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Commencement

Great Grads - Howa Yeung

BS, Biomedical Science (Sophie Davis School of Biomedical Education)


Graduating from the Sophie Davis School of Biomedical Education with a 4.0 GPA is as close to a Holy Grail quest that one can find in the rigorous program.  "Clearly not an easy feat," Dr. Dani McBeth, Associate Dean for Student Affairs, stresses.

However, Howa Yeung, the top student in the Sophie Davis Class of 2010, achieved it. The Hong Kong native is headed to New York University School of Medicine this fall with an impressive record of volunteerism and research on top of his academic feats.

Mr. Yeung, who came to the United States at age 13, made dean's list 10 consecutive semesters.  Other honors include the Sophie and Leonard Davis Scholarship, the Leopold Schepp Foundation Scholarship, the Benjamin and Beulah Massey Scholarship, the Downer Language Award in French, the Bailey W. Diffie Award and the Leonard Davis Community Service Fellowship, for which he volunteered at In Arms Reach.

His academic excellence was also rewarded with his selection as one of six teaching assistants for the Health, Medicine and Society courses that Sophie Davis students take in the spring semester of their second year.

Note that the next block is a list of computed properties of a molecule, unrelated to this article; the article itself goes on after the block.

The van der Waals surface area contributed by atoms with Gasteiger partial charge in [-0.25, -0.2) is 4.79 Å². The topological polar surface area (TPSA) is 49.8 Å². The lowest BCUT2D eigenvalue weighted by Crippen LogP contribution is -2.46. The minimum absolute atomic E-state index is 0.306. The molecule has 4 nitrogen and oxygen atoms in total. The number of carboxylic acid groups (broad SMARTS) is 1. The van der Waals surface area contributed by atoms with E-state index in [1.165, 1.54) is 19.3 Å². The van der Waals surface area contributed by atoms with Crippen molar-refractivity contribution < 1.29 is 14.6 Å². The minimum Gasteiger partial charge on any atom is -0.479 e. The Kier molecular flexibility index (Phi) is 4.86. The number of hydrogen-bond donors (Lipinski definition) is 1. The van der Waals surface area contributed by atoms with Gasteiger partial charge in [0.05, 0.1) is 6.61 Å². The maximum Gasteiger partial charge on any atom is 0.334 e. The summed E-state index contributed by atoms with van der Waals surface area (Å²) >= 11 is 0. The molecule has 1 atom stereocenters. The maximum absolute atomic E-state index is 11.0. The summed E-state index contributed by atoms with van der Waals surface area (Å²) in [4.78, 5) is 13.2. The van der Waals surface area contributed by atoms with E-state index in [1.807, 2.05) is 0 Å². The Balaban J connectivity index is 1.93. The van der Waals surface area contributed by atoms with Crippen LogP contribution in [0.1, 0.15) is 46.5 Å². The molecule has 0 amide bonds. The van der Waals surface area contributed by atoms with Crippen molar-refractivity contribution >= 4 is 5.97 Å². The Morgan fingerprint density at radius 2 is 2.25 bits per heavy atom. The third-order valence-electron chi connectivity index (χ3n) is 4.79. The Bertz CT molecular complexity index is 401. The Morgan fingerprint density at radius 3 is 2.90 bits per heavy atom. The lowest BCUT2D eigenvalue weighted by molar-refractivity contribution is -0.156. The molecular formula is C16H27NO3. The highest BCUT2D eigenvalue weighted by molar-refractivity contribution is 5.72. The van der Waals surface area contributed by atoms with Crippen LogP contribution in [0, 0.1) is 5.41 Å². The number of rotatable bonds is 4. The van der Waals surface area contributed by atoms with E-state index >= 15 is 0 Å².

In addition, Mr. Yeung was chosen to work with Dr. Ernie Drucker as a teaching assistant for a Public Health course at Columbia University.  He also received the Rudin Research Fellowship, which supported his research in the laboratory of Dr. Serafin Pinol-Roma to study mitochondrial proteins.

In one of his final achievements at CCNY, Mr. Yeung co-authored a paper on promoting smoking cessation programs among low-income minority smokers that was published online by the "Journal of Community Health."

How did Mr. Yeung manage to find time for all this?  "It takes a lot of hard work, sacrifice and self discipline," says the upper Manhattan resident.  That, and a passion to offer medical care to underserved communities, has been his motivation.

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 Howa Yeung

"It takes a lot of hard work, sacrifice and self discipline," says the upper Manhattan resident. That, and a passion to offer medical care to underserved communities, has been his motivation.